Microsoft this week announced it had gained a court order to take control of 50 domains used by a threat group believed to operate out of North Korea.
The US District Court order effectively allowed Microsoft to shut down the domains, which had been used by the so-called Thallium hacking group to target government employees, think tanks, universities, and organizations associated with human rights work and nuclear proliferation — most of them in the US, but also some in Japan and South Korea.
Thallium employs spearphishing attacks, some of which portend to come from Microsoft, in order to fool the victims into giving up their email account credentials. According to Microsoft, Thallium typically sets up a mail-forwarding rule in the hacked email account that allows the attackers to receive the victim's emails, even when the victim changes his or her password.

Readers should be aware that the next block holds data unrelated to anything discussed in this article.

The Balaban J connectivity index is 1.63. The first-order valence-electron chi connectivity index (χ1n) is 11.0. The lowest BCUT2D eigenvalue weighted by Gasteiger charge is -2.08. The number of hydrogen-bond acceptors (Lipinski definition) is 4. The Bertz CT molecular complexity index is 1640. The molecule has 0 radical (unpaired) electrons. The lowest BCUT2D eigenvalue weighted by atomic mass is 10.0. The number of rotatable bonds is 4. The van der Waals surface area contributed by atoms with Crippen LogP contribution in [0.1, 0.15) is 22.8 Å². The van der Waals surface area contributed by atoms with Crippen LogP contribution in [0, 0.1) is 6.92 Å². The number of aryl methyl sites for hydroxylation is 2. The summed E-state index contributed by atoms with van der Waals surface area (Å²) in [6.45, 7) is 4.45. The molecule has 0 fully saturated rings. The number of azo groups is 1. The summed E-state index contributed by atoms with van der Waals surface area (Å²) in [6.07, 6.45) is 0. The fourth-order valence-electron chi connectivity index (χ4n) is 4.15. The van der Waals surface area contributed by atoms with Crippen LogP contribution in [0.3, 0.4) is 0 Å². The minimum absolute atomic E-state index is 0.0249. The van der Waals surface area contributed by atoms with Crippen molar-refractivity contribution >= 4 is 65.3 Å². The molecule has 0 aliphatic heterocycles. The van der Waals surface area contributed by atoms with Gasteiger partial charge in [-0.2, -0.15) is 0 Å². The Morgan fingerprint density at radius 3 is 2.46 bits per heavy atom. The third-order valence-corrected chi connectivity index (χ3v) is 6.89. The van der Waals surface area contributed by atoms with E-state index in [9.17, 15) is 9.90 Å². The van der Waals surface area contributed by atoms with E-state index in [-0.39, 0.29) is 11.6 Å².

The group is known for planting a backdoor known as BabyShark and KimJongRAT on the victim's machine.
The legal action by Microsoft follows previous such takedowns by the company of a Chinese nation-state group called Barium, a Russian nation-state group called Strontium, and an Iran-based group called Phosphorus.
"We think it's critical that governments and the private sector are increasingly transparent about nation-state activity so we can all continue the global dialogue about protecting the internet," Tom Burt, corporate vice president of customer security and trust at Microsoft, wrote in blog post today announcing the legal action.
Read the full post here.
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